In general, to apply for the EU Blue Card to live and work in Germany, you must be a highly skilled foreign worker who is a citizen of a non-EU country who has a higher education degree that is recognized by Germany or comparable to a German degree or you have a German degree. You also need a valid German job offer that is appropriate for your higher education degree and the minimum yearly salary must be €58,400 (2023); however, if you will work in Germany in engineering, information technology, mathematics, human medicine (excluding dentistry) or natural sciences (STEM occupations), then your minimum salary must be €45,552 per year (2023) and approval will be required from the Federal Employment Agency.
You can apply for the EU Blue Card from inside Germany (for example, if you have a German Job-Seeker Visa and have secured a qualifying job offer in Germany) by scheduling an appointment at the nearest Foreigner’s Authority or you can apply from outside of Germany by scheduling an appointment at the German Embassy or Consulate in your country of residence. The required documents must be provided and the relevant government fee(s) must be paid.
After living in Germany as a legal resident for a cumulative total of 8 years (for example, living in Germany 4 years as a temporary legal resident and 4 years as a permanent resident), and satisfying other eligibility requirements, you and your family can apply to receive German citizenship. After you become a German citizen, you can apply for a German passport. As a citizen of a European Union (EU) country, you can live and work in any EU country.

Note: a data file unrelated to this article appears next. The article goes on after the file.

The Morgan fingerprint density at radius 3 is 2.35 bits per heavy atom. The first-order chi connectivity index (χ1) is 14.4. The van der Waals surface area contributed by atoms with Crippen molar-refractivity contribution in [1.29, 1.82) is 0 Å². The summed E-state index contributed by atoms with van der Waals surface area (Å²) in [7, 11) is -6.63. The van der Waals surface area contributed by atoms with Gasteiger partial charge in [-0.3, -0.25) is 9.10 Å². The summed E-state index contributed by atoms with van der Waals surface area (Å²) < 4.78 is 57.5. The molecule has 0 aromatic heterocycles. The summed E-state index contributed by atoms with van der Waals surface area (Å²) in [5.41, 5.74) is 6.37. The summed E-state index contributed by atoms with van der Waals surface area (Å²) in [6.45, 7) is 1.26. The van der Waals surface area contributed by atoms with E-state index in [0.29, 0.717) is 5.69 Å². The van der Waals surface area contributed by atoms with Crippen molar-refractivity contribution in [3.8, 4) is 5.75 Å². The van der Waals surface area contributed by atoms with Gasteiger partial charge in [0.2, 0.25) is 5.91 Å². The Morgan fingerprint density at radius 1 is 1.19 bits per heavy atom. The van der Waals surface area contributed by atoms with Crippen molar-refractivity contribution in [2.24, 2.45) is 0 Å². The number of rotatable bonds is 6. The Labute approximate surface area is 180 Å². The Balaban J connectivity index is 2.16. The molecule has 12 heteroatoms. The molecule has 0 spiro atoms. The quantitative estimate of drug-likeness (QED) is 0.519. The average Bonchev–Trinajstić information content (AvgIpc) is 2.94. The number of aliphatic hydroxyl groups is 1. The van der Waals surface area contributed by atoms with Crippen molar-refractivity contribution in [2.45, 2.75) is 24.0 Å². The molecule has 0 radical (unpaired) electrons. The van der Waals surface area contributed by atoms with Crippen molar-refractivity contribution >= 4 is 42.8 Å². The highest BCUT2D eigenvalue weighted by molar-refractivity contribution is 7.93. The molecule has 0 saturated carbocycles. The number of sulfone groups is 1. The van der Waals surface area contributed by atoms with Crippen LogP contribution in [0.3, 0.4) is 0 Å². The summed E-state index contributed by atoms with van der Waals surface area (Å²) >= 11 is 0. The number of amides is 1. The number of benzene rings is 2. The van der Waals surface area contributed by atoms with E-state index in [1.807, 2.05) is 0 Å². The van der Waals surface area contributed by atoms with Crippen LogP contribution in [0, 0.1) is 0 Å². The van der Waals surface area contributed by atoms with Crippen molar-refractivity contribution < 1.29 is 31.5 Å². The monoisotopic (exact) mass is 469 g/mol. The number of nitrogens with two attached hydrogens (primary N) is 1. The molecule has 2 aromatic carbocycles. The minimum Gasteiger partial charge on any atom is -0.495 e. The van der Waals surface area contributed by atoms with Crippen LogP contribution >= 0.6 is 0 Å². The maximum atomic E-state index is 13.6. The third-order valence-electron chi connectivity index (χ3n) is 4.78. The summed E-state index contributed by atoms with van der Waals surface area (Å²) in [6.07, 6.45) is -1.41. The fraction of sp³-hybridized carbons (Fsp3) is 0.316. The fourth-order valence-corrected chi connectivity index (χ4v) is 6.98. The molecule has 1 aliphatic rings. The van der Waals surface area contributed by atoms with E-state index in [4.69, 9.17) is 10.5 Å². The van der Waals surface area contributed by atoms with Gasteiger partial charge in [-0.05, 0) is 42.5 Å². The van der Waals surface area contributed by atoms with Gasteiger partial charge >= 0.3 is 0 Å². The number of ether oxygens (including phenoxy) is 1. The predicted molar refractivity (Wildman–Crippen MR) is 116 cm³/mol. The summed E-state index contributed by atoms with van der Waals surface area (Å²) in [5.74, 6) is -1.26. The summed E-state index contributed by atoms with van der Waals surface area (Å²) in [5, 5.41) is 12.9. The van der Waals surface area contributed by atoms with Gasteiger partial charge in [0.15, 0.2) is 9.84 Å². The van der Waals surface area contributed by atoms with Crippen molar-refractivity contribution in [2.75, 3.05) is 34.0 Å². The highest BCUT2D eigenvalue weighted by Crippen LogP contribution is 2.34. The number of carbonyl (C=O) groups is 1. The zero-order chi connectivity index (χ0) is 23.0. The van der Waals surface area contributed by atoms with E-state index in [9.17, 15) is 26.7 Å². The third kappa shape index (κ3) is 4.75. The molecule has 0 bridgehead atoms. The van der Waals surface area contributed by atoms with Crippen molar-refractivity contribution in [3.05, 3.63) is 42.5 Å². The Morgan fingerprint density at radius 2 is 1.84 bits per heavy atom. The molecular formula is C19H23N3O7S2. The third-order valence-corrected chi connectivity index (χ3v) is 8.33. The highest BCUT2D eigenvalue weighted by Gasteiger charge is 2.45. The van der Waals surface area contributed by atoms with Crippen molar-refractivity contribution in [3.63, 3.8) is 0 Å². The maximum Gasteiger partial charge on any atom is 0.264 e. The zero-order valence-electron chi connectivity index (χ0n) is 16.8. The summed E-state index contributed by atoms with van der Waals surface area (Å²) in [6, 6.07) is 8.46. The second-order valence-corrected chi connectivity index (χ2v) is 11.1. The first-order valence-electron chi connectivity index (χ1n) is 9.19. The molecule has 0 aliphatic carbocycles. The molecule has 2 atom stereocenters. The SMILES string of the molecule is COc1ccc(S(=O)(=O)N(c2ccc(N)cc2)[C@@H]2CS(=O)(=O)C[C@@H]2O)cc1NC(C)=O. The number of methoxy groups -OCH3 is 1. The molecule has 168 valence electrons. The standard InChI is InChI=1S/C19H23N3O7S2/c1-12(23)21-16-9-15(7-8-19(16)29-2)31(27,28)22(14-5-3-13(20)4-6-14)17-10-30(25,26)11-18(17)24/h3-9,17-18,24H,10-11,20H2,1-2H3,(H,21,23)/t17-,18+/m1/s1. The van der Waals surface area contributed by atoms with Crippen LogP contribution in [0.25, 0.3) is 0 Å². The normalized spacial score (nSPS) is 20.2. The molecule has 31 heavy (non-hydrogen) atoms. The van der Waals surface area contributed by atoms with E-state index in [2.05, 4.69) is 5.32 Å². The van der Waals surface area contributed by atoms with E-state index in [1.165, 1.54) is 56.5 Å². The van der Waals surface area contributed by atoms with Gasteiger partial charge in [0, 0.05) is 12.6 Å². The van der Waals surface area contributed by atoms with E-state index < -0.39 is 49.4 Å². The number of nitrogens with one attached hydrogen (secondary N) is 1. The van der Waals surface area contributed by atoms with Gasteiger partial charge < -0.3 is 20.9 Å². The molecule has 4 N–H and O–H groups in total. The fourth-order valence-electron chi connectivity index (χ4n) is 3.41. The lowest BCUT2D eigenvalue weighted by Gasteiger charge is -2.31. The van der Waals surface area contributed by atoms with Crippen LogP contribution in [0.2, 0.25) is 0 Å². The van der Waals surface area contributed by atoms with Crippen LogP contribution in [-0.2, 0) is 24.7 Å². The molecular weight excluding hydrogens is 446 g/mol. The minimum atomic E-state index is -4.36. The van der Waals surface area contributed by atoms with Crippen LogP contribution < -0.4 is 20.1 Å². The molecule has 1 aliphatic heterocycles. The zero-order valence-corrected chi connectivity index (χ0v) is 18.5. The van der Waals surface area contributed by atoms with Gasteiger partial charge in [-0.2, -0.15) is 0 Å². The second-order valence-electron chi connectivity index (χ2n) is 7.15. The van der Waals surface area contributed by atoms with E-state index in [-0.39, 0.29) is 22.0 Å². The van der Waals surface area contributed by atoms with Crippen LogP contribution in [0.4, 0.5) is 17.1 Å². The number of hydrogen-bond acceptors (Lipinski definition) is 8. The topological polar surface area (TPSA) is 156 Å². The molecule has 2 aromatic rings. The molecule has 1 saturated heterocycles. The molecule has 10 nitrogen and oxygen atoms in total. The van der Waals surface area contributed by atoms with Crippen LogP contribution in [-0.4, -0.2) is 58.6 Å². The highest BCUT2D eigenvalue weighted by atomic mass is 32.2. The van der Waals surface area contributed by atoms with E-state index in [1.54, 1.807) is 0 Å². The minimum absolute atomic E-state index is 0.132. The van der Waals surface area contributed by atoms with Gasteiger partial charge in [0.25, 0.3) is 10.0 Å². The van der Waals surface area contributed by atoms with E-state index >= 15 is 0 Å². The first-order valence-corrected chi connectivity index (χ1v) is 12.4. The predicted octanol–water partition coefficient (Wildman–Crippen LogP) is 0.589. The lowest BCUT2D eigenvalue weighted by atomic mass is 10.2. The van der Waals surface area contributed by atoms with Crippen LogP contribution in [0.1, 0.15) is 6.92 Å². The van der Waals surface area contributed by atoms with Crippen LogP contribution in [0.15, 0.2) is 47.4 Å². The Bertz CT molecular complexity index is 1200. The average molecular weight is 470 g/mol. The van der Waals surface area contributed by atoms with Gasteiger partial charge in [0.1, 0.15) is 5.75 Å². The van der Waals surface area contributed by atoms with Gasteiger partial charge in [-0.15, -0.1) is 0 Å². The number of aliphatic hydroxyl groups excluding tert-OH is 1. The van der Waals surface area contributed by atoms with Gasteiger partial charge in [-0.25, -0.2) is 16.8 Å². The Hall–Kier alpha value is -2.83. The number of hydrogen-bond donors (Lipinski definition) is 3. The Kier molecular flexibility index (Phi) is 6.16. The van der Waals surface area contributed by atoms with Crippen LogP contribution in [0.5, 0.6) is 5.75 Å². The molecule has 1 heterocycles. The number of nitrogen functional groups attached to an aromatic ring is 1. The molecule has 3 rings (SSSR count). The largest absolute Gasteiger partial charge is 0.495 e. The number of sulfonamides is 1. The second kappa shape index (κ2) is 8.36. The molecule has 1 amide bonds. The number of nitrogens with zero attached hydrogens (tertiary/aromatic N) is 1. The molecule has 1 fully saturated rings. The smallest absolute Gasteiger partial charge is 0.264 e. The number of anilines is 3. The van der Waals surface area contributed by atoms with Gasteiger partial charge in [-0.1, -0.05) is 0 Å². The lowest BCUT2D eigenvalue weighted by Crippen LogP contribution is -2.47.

The cost of living in Germany is very reasonable, especially compared to other highly-developed countries. According to the Numbeo.com website (March 2023), the average rent for a one-bedroom apartment in the city center of Berlin is about €1,278 per month, but outside the city center it is around €902 per month. In Hamburg, the average monthly rent for a one-bedroom apartment in the city center is about €1,024, however, outside the city center it is only around €776. The cost of rent for a one-bedroom apartment in the city center of Munich is around €1,357 each month, while outside the city center it is about €1,034 per month. The average monthly rent for a one-bedroom apartment in the city center of Cologne is approximately €881, but outside the city center it will only cost you around €690. In Frankfurt’s city center, a one-bedroom apartment rents for an average of around €1,118 per month, while outside the city center it is about €823 each month. These are just some examples to show that the cost of housing in some of Germany’s largest cities is not very expensive – especially considering that jobs in Germany generally pay very well. You can explore the Numbeo.com website for yourself to see that the costs of utilities, transportation, food, clothing and other common expenses in Germany are quite affordable.